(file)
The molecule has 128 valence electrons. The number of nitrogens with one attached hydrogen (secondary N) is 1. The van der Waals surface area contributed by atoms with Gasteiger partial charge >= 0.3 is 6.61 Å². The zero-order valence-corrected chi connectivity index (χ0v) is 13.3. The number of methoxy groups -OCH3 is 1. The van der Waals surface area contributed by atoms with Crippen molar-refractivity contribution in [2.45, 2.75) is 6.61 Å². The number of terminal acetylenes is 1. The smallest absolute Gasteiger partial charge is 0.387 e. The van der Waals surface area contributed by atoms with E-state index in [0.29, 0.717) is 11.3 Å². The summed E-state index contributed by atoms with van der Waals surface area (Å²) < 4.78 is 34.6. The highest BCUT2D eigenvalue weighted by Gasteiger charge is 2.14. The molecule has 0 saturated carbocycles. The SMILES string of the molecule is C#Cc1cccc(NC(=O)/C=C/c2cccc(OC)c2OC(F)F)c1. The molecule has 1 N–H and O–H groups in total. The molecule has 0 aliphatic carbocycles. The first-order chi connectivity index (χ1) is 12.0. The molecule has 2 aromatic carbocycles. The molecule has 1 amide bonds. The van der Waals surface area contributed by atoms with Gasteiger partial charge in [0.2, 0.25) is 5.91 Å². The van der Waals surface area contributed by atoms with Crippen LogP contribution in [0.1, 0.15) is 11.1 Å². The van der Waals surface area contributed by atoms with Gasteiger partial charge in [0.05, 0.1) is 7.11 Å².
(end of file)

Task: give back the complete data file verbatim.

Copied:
The molecule has 128 valence electrons. The number of nitrogens with one attached hydrogen (secondary N) is 1. The van der Waals surface area contributed by atoms with Gasteiger partial charge >= 0.3 is 6.61 Å². The zero-order valence-corrected chi connectivity index (χ0v) is 13.3. The number of methoxy groups -OCH3 is 1. The van der Waals surface area contributed by atoms with Crippen molar-refractivity contribution in [2.45, 2.75) is 6.61 Å². The number of terminal acetylenes is 1. The smallest absolute Gasteiger partial charge is 0.387 e. The van der Waals surface area contributed by atoms with E-state index in [0.29, 0.717) is 11.3 Å². The summed E-state index contributed by atoms with van der Waals surface area (Å²) < 4.78 is 34.6. The highest BCUT2D eigenvalue weighted by Gasteiger charge is 2.14. The molecule has 0 saturated carbocycles. The SMILES string of the molecule is C#Cc1cccc(NC(=O)/C=C/c2cccc(OC)c2OC(F)F)c1. The molecule has 1 N–H and O–H groups in total. The molecule has 0 aliphatic carbocycles. The first-order chi connectivity index (χ1) is 12.0. The molecule has 2 aromatic carbocycles. The molecule has 1 amide bonds. The van der Waals surface area contributed by atoms with Gasteiger partial charge in [0.2, 0.25) is 5.91 Å². The van der Waals surface area contributed by atoms with Crippen LogP contribution in [0.1, 0.15) is 11.1 Å². The van der Waals surface area contributed by atoms with Gasteiger partial charge in [0.05, 0.1) is 7.11 Å².